I had it even better. I not only had little to lose in terms of my academic “career,” but because of my personal circumstances, I would not be terribly harmed if I lost even that little. As I was unemployed upon our move to Charleston, we set ourselves up to live comfortably entirely on my wife’s salary.

It’s easy to appear brave when working this kind of safety net. Not having to be overworried about who I was irritating likely benefits my writing by allowing me to be less safe, and therefore more interesting. The irritation of those who disagree with me becomes a feature, not a bug, additional friction which generates more heat.[2]

I’m left with this: everyone should be able to access the potential benefits of writing publicly about their work in the form of a blog, perhaps even as a part of their enumerated job responsibilities.

For those who are so inclined, why not allow for some measure of the “research” portion of their position to be fulfilled by blogging? I bet it would generate a lot of good.[3]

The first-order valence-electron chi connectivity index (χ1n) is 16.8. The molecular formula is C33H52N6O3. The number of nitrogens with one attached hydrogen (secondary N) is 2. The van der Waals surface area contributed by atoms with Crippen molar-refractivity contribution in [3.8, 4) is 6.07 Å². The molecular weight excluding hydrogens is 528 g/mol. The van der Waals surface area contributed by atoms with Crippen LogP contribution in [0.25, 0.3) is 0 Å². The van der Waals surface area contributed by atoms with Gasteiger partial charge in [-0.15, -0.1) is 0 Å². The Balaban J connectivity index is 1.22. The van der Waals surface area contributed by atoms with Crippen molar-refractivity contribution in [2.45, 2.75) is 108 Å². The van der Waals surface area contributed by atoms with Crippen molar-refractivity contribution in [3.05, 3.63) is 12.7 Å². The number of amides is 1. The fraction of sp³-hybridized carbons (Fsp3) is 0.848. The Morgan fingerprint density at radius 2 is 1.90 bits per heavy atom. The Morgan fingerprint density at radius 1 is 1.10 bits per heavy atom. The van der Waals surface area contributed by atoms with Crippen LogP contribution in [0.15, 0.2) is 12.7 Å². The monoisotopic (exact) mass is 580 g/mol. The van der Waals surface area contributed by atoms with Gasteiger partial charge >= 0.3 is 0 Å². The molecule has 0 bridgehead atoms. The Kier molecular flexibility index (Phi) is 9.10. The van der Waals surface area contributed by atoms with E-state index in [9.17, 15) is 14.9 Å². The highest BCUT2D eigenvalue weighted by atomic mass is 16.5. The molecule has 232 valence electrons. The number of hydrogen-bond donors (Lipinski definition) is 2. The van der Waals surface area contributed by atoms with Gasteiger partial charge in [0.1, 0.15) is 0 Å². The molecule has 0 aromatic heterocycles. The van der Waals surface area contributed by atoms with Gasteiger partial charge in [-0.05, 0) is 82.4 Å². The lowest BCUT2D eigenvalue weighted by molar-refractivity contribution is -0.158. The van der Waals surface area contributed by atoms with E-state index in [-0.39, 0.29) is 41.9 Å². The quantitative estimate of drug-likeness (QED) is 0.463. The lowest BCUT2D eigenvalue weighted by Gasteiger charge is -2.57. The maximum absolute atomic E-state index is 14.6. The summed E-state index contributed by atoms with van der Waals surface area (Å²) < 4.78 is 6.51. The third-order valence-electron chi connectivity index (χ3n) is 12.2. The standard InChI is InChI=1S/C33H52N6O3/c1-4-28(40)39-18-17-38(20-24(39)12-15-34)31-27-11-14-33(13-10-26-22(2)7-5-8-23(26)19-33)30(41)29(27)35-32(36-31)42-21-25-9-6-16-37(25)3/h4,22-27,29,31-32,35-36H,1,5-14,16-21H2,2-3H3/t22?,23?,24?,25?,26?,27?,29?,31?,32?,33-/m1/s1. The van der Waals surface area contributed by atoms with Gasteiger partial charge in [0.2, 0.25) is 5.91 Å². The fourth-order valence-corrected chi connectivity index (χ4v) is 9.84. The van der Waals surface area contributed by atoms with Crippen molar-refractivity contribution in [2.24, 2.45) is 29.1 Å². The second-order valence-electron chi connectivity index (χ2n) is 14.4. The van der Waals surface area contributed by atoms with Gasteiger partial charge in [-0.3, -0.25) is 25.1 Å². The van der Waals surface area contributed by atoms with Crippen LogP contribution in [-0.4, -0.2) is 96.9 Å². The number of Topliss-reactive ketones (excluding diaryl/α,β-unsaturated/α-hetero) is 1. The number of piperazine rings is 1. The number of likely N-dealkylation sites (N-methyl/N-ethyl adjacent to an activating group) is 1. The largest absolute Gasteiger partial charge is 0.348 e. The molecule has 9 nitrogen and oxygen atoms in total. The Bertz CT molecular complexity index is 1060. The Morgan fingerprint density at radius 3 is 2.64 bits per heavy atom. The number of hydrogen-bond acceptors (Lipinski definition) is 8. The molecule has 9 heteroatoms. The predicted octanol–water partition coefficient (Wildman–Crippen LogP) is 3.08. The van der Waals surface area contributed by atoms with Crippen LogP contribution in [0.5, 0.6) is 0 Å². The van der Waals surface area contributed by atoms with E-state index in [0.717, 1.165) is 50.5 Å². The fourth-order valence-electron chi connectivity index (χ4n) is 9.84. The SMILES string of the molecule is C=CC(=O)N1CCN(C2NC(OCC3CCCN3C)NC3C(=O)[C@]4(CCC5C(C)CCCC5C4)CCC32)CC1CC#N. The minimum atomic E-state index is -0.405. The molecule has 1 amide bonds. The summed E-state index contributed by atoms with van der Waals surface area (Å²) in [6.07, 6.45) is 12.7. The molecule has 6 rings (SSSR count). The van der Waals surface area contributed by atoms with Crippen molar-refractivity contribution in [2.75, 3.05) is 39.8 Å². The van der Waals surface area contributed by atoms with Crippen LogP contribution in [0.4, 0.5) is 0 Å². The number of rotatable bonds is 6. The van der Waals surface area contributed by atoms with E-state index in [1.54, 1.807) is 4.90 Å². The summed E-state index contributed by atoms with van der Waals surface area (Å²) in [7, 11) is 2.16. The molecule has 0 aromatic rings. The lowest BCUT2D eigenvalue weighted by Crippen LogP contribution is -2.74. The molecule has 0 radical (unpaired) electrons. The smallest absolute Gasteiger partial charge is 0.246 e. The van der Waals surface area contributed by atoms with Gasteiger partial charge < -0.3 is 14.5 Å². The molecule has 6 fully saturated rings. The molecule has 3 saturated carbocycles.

I bet it would probably result in even more traditional research being produced. I didn’t become a scholar until I started blogging. Now look at me, an author with a book from a highly regarded university press!

At the same time, let’s not sell blogging as some kind of ticket out of contingency, even if it has worked for a small handful of people, sort of including me.

Everyone should blog.

Better yet, everyone should work under conditions which makes blogging possible. If we do that, lots of other things become possible as well.

 

[1]If you order direct through Johns Hopkins University Press through the holidays and use the code HHOL, it’s 40% off and free shipping. That same code is good for any JHUP book. 

[2]I’m also privileged in that as a white dude, me generating heat doesn’t result in threats of rape or sexual assault as it does for many women who write with the same intention.

[3]As an illustration of Matt Reed’s principle of blogging as a way to work out what you’re thinking, I had no idea I believed this until it appeared in my head seconds before I typed it out. Seeing it on the page, I thought about it some more and figured, “That looks good. I’m going with it.” Blogging!